Proponents of Senate Bill 913
Senator Richard H. Stuart, patron of Senate Bill 913, presented members with a detailed description of Senate Bill 913 and explained the impact of striking the 1.5 million ton cap from the RPS program. Senator Stuart asserted that Senate Bill 913 will encourage and allow Virginia’s private forest owners to maintain their forests, assist small businesses engaged in wood product manufacturing by expanding the available market for mill residue, and remove unfair limitations placed on creating carbon-neutral, renewable electric energy. Senator Stuart provided facts related to available timber resources, at least 3,300,000 tons according to the Eighth Forest Survey, and a recent decrease in the number of active sawmills in Virginia, 155 in 2007 showing a net loss of 49 mills since 2003.

Senator Stuart challenged the reliability of assumptions used to determine the need for a cap and the tonnage amount of the cap. These assumptions included (i) the amount of unavailable hardwood that could not be harvested, (ii) the conversion factor between cubic feet and pounds, (iii) a fixed amount of forest resources, and (iv) the predicted rise in the cost of wood products for paper production. He also contended that the current legislation restricts the market of the most abundant and readily available renewable resource in Virginia.

The purpose of Senate Bill 913 is to promote fair competition between forest products consumers, end the protection of the paper manufacturing community at the expense of wood fiber providers, and promote a fair market by removing artificial restraints on the use of wood products. The presentation concluded with a list of supporters of Senate Bill 913, which included the Virginia Forest Products Association, the Virginia Loggers Association, the Virginia Farm Bureau Federation, and the Virginia Alternative and Renewable Energy Association.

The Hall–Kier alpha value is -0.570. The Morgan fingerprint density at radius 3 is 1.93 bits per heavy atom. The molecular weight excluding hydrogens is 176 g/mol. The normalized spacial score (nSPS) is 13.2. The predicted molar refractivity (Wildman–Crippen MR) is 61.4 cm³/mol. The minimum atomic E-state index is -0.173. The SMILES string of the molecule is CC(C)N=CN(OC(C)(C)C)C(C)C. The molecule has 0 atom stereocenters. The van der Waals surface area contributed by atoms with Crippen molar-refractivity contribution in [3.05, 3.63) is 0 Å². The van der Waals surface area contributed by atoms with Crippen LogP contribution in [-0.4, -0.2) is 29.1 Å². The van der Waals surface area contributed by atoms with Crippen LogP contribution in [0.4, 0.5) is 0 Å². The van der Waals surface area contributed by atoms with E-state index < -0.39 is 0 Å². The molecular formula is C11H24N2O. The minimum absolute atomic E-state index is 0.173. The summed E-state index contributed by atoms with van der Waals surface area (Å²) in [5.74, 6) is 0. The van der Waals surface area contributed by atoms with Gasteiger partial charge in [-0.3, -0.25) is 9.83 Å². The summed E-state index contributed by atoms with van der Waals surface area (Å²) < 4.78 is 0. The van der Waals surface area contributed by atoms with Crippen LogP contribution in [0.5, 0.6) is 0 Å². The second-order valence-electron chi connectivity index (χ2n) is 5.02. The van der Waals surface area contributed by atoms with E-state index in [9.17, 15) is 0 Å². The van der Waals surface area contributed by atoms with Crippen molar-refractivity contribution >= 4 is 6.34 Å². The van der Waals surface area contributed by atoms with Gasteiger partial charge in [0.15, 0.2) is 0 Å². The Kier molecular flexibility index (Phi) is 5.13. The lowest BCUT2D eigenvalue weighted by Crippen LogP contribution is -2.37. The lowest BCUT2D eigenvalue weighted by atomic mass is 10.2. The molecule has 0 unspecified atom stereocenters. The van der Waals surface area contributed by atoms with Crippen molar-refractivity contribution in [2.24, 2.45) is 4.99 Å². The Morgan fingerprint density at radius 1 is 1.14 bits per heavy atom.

Next followed the testimony of 10 individuals representing businesses and associations related to the production and supply of forest products. Bill Garden of Potomac Supply, a 300-employee sawmill and lumber producer, explained the effects of the recession on sawmills generally and the need for expanded markets. Currently, Potomac Supply ships chips out of state because the demand and the market price for them in Virginia are so low. Mr. Garden stated that one million tons of green sawdust would generate only 80 megawatts of power. Mr. Garden termed the current legislation as a “blunt instrument” and stated that the State Corporation Commission (SCC) would be a better determiner of any dispute about the appropriate amount of biomass to be used toward meeting RPS goals.